Gus the eight-year-old Labradoodle is making his rounds at Desert Regional Medical Center, his mission is to bring smiles and happiness to patients and their families.
Michael Martin and Gus started volunteering at the cancer center three years ago. Michael knew he wanted to do this when his father in law was having a hard time in the hospital after a stroke
“Wasn’t really responding well and a lady came in brought a little white dog and put it up in bed with him and he responded to it and I remember thinking when I retire that’s something that would be really rewarding and it has been,” says Martin.
Gus is one of eight therapy dogs who volunteer at Desert Regional Medical Center’s Comprehensive Cancer Center. The program was started ten years ago. It takes a special kind of dog to be in a hospital setting. They must pass a suitability test to ensure they’re friendly and comfortable around wheelchairs and medical equipment.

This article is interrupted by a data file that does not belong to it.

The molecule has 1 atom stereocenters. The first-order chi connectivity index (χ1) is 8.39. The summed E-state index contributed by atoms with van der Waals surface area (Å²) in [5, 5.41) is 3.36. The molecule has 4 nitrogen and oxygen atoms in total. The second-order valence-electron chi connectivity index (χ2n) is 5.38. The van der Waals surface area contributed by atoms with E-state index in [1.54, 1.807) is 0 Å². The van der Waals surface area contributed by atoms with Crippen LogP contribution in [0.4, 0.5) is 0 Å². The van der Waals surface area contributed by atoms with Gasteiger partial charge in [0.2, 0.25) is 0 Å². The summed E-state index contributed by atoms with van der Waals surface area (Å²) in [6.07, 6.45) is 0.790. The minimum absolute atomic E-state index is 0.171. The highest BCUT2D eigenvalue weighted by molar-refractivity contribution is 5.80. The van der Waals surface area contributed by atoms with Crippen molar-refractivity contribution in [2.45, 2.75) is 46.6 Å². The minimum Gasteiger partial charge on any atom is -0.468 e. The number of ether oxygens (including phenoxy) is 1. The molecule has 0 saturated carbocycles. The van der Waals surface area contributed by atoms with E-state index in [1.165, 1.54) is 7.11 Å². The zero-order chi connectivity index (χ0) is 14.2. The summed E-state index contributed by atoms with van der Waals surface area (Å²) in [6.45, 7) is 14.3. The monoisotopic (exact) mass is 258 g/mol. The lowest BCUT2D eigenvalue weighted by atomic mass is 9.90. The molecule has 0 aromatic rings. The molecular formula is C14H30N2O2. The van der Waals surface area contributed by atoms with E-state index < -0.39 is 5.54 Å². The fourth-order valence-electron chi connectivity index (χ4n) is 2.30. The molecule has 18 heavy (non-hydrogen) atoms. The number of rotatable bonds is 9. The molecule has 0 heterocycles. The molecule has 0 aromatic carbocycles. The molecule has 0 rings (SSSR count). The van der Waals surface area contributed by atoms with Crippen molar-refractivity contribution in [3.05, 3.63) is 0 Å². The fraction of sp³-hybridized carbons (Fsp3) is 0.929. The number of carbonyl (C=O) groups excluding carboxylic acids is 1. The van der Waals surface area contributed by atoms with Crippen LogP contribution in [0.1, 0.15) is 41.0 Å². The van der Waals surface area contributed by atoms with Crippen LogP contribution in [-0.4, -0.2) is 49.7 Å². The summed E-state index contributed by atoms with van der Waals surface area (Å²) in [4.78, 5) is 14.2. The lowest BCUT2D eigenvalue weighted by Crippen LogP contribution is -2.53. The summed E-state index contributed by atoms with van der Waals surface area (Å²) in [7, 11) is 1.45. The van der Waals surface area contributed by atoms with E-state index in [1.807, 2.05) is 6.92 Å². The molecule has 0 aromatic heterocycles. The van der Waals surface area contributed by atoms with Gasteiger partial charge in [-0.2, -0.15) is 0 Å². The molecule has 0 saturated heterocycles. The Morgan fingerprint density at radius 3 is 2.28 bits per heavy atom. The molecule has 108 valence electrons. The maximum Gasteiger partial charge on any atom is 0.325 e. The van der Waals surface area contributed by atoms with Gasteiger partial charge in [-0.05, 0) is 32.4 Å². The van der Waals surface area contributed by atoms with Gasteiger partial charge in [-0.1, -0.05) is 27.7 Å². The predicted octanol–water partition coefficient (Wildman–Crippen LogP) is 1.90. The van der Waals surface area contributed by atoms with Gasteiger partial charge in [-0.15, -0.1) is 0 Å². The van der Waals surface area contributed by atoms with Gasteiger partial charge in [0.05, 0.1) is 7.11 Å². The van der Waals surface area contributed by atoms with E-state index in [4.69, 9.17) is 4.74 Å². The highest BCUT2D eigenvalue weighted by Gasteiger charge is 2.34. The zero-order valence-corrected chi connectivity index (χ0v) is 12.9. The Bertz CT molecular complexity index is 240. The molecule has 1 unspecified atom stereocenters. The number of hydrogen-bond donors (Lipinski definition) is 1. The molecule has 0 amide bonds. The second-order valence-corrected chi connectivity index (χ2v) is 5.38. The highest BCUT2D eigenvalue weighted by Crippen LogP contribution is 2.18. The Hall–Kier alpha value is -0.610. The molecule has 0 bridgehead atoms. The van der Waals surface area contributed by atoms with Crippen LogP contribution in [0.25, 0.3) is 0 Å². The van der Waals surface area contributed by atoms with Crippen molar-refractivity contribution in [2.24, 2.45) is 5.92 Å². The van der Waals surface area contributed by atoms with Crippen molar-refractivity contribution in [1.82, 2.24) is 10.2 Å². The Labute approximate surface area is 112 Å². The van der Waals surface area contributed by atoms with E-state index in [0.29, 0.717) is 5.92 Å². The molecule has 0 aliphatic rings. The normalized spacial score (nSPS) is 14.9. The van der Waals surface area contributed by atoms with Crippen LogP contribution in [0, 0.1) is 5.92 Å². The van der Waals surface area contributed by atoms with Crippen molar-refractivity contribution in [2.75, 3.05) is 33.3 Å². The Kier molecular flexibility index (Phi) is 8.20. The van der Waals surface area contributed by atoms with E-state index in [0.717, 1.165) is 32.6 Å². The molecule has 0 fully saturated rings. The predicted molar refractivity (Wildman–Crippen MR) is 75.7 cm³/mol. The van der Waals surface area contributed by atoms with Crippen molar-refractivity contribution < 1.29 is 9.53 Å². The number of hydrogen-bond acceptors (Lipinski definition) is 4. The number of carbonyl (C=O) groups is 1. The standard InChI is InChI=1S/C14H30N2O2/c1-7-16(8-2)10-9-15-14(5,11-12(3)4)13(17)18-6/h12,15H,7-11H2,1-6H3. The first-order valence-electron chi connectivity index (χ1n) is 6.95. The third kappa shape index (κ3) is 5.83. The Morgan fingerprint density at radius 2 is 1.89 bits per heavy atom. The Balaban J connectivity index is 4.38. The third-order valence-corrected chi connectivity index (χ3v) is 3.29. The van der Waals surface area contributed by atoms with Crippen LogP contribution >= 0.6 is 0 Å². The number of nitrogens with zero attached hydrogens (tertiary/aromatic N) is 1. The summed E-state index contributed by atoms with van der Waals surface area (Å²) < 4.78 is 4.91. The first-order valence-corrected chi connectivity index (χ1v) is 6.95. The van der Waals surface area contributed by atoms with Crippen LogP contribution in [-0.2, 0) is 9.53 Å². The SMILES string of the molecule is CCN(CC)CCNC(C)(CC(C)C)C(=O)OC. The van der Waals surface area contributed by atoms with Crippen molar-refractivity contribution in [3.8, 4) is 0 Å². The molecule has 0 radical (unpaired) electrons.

Dogs like Gus are more than just a pretty face.
“Research does show that it does make people feel better to have a pet around it lowers blood pressure and makes, you know brings that feeling of well being of happiness,” says Teresa Whipple, the executive director of the Comprehensive Cancer Center, adding this therapy is just as important as any other treatment.
“You don’t usually see pets in a hospital environment and I think it makes it feel more comfortable more homie, but safer,” says Carol Harris, the manager at the Comprehensive Cancer Center, who also says the staff benefit from them too.
Thanks to Martin, Gus always accomplishes his mission, because he’s that unexpected friend that comes by right when you need him.
“Helps in many ways, in many ways he’s not just a pet,” says Josie Pruette, through tears.